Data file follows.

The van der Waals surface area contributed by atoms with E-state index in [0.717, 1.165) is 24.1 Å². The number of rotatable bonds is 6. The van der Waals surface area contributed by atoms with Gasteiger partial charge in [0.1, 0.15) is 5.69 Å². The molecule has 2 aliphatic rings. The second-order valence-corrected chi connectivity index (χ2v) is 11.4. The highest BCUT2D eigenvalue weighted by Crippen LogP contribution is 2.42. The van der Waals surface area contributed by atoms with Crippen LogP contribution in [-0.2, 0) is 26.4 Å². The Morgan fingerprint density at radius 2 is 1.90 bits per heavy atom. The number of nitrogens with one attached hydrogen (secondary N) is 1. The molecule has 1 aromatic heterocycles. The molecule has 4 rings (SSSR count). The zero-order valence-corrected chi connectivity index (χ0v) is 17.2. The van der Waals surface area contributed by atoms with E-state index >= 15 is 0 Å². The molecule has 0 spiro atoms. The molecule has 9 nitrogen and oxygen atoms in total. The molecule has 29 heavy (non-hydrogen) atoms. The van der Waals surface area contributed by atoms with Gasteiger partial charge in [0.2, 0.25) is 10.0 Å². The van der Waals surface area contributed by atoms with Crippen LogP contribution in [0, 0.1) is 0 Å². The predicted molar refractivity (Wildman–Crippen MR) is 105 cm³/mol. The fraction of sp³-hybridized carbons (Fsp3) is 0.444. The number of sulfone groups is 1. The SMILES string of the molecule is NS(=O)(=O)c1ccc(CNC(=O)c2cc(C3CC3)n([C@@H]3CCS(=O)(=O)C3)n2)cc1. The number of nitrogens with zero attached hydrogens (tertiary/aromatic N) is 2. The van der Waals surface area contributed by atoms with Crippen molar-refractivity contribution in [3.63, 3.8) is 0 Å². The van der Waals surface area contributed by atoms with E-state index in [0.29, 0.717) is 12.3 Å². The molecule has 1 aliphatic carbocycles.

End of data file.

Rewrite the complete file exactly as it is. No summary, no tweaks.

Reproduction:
The van der Waals surface area contributed by atoms with E-state index in [0.717, 1.165) is 24.1 Å². The number of rotatable bonds is 6. The van der Waals surface area contributed by atoms with Gasteiger partial charge in [0.1, 0.15) is 5.69 Å². The molecule has 2 aliphatic rings. The second-order valence-corrected chi connectivity index (χ2v) is 11.4. The highest BCUT2D eigenvalue weighted by Crippen LogP contribution is 2.42. The van der Waals surface area contributed by atoms with Crippen LogP contribution in [-0.2, 0) is 26.4 Å². The Morgan fingerprint density at radius 2 is 1.90 bits per heavy atom. The number of nitrogens with one attached hydrogen (secondary N) is 1. The molecule has 1 aromatic heterocycles. The molecule has 4 rings (SSSR count). The zero-order valence-corrected chi connectivity index (χ0v) is 17.2. The van der Waals surface area contributed by atoms with E-state index >= 15 is 0 Å². The molecule has 0 spiro atoms. The molecule has 9 nitrogen and oxygen atoms in total. The molecule has 29 heavy (non-hydrogen) atoms. The van der Waals surface area contributed by atoms with Gasteiger partial charge in [0.2, 0.25) is 10.0 Å². The van der Waals surface area contributed by atoms with Crippen LogP contribution in [0, 0.1) is 0 Å². The predicted molar refractivity (Wildman–Crippen MR) is 105 cm³/mol. The fraction of sp³-hybridized carbons (Fsp3) is 0.444. The number of sulfone groups is 1. The SMILES string of the molecule is NS(=O)(=O)c1ccc(CNC(=O)c2cc(C3CC3)n([C@@H]3CCS(=O)(=O)C3)n2)cc1. The number of nitrogens with zero attached hydrogens (tertiary/aromatic N) is 2. The van der Waals surface area contributed by atoms with Crippen molar-refractivity contribution in [3.63, 3.8) is 0 Å². The van der Waals surface area contributed by atoms with E-state index in [0.29, 0.717) is 12.3 Å². The molecule has 1 aliphatic carbocycles.